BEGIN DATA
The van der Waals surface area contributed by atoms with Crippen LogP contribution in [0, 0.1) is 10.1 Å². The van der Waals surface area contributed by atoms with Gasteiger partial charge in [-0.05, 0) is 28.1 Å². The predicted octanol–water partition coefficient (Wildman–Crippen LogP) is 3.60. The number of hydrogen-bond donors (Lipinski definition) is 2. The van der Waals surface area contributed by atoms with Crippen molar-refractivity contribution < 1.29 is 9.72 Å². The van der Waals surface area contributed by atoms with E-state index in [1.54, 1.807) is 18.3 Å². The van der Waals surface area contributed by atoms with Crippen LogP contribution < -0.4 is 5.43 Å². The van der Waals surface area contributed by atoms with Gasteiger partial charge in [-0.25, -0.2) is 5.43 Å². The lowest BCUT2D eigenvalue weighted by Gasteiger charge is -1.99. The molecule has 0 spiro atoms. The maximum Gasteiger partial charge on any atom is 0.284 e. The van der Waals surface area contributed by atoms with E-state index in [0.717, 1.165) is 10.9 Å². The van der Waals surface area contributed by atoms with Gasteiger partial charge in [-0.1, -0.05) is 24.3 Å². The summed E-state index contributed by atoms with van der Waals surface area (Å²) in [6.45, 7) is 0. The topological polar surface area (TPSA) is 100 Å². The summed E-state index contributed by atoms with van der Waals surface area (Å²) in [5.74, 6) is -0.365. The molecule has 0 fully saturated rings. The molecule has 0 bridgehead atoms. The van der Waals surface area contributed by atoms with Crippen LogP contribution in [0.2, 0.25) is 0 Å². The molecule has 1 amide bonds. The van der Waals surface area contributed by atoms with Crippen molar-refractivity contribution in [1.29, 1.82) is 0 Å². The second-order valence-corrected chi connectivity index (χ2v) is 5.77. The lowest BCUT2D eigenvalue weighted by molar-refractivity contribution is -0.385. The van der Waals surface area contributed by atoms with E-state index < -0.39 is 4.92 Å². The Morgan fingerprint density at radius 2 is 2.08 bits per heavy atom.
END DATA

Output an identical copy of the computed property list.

The van der Waals surface area contributed by atoms with Crippen LogP contribution in [0, 0.1) is 10.1 Å². The van der Waals surface area contributed by atoms with Gasteiger partial charge in [-0.05, 0) is 28.1 Å². The predicted octanol–water partition coefficient (Wildman–Crippen LogP) is 3.60. The number of hydrogen-bond donors (Lipinski definition) is 2. The van der Waals surface area contributed by atoms with Crippen molar-refractivity contribution < 1.29 is 9.72 Å². The van der Waals surface area contributed by atoms with E-state index in [1.54, 1.807) is 18.3 Å². The van der Waals surface area contributed by atoms with Crippen LogP contribution < -0.4 is 5.43 Å². The van der Waals surface area contributed by atoms with Gasteiger partial charge in [-0.25, -0.2) is 5.43 Å². The lowest BCUT2D eigenvalue weighted by Gasteiger charge is -1.99. The molecule has 0 spiro atoms. The maximum Gasteiger partial charge on any atom is 0.284 e. The van der Waals surface area contributed by atoms with E-state index in [0.717, 1.165) is 10.9 Å². The van der Waals surface area contributed by atoms with Gasteiger partial charge in [-0.1, -0.05) is 24.3 Å². The summed E-state index contributed by atoms with van der Waals surface area (Å²) in [6.45, 7) is 0. The topological polar surface area (TPSA) is 100 Å². The summed E-state index contributed by atoms with van der Waals surface area (Å²) in [5.74, 6) is -0.365. The molecule has 0 fully saturated rings. The molecule has 0 bridgehead atoms. The van der Waals surface area contributed by atoms with Crippen LogP contribution in [0.2, 0.25) is 0 Å². The molecule has 1 amide bonds. The van der Waals surface area contributed by atoms with Crippen molar-refractivity contribution in [1.29, 1.82) is 0 Å². The second-order valence-corrected chi connectivity index (χ2v) is 5.77. The lowest BCUT2D eigenvalue weighted by molar-refractivity contribution is -0.385. The van der Waals surface area contributed by atoms with E-state index < -0.39 is 4.92 Å². The Morgan fingerprint density at radius 2 is 2.08 bits per heavy atom.